Happy Thursday, Medusa fans! We hope your “snow day” treated you well, and you’re looking forward to another Medusa post! If you missed our last post, feel free to read it here! Continuing on the trend of “throwbacks,” today we bring more great poetry from a past issue of the Laughing Medusa.
As part of the celebration for our new online home this year, we’ve started featuring a selection of some of our favorite pieces from previous print issues of our magazine. Each piece has been selected by a member of our Editorial Council, who’ve been kind enough to tell us why they love it (and why they hope you will, too). If this week’s choice or any others leave you wanting more—and we hope they do—be sure to check out the full version of our latest issue, now available online under that “Our Current Issue” tab you’ll find above.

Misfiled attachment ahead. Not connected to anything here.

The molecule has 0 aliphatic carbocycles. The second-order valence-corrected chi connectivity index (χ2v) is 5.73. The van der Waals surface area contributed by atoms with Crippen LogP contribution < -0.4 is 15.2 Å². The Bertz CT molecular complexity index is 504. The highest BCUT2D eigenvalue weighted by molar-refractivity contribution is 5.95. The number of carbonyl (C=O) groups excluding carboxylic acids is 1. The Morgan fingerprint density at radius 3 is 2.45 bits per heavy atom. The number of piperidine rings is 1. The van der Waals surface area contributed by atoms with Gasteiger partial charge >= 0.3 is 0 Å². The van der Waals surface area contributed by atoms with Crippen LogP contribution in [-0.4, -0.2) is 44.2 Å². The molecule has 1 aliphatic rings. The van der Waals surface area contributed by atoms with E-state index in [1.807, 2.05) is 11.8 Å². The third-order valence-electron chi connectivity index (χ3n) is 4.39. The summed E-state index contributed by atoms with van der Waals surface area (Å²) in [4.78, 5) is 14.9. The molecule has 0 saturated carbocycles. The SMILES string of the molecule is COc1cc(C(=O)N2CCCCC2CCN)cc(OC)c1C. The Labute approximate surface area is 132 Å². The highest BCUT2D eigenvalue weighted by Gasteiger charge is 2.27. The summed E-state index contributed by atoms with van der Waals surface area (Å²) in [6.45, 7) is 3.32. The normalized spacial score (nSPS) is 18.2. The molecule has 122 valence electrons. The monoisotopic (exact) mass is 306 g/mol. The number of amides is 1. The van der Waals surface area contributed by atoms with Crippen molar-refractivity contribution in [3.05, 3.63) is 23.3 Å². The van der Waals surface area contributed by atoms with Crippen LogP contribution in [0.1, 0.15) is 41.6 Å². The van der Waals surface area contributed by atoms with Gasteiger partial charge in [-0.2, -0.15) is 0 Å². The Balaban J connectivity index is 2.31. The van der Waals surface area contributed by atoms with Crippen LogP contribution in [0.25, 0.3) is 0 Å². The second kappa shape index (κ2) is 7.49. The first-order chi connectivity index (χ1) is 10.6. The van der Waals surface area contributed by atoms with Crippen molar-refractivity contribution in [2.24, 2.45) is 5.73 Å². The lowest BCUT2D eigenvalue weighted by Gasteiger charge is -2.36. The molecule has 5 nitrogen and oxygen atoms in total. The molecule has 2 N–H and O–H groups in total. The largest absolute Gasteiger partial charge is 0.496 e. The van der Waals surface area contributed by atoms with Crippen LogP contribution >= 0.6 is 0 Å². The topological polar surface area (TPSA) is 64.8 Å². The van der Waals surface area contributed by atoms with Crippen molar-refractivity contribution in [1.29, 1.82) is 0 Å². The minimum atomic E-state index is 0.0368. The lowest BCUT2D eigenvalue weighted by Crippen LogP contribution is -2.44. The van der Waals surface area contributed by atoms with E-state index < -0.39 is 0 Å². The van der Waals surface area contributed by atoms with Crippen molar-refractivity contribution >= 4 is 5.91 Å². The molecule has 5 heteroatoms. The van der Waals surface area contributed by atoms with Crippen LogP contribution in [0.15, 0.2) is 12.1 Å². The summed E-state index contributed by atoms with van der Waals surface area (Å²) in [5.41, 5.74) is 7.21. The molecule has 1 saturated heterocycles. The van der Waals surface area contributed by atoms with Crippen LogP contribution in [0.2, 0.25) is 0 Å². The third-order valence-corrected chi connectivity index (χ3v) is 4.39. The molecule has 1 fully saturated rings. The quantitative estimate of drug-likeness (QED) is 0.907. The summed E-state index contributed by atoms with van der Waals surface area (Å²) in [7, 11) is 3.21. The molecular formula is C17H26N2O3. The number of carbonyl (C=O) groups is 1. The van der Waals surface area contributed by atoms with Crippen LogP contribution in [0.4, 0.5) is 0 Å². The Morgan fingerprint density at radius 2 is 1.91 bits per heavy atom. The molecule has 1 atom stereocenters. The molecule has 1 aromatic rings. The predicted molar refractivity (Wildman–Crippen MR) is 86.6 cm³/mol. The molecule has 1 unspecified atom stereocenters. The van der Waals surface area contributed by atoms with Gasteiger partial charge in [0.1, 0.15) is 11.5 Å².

This week, the featured poem is Blue Moon, by Nicola McCafferty, and was chosen by Maggie McQuade Here is what she has to say about it:
At first the format of this poem threw me off but when I read it a second time, I realized that the fragmented structure emphasizes the biting tone of the poem. It almost makes me feel like I myself am tasting the beer that is objectively gross, reflecting on why I pretended to be someone I’m not. There is a certain resilience to the piece, in that the speaker decides to let go of her deception for someone who probably wasn’t worth it. It feels good to get back at someone, but even better to return to yourself.
Read on for the full poem:
I tried to cast a spell
on my tongue
to get it to like the taste of beer.
Someone I once knew worked
in a brewery back in California
and I wanted to keep up with him.
I’m not very good
at witchcraft so I think
the deception is wearing off now.
I take a sip of Blue Moon,
swirl it over angry taste buds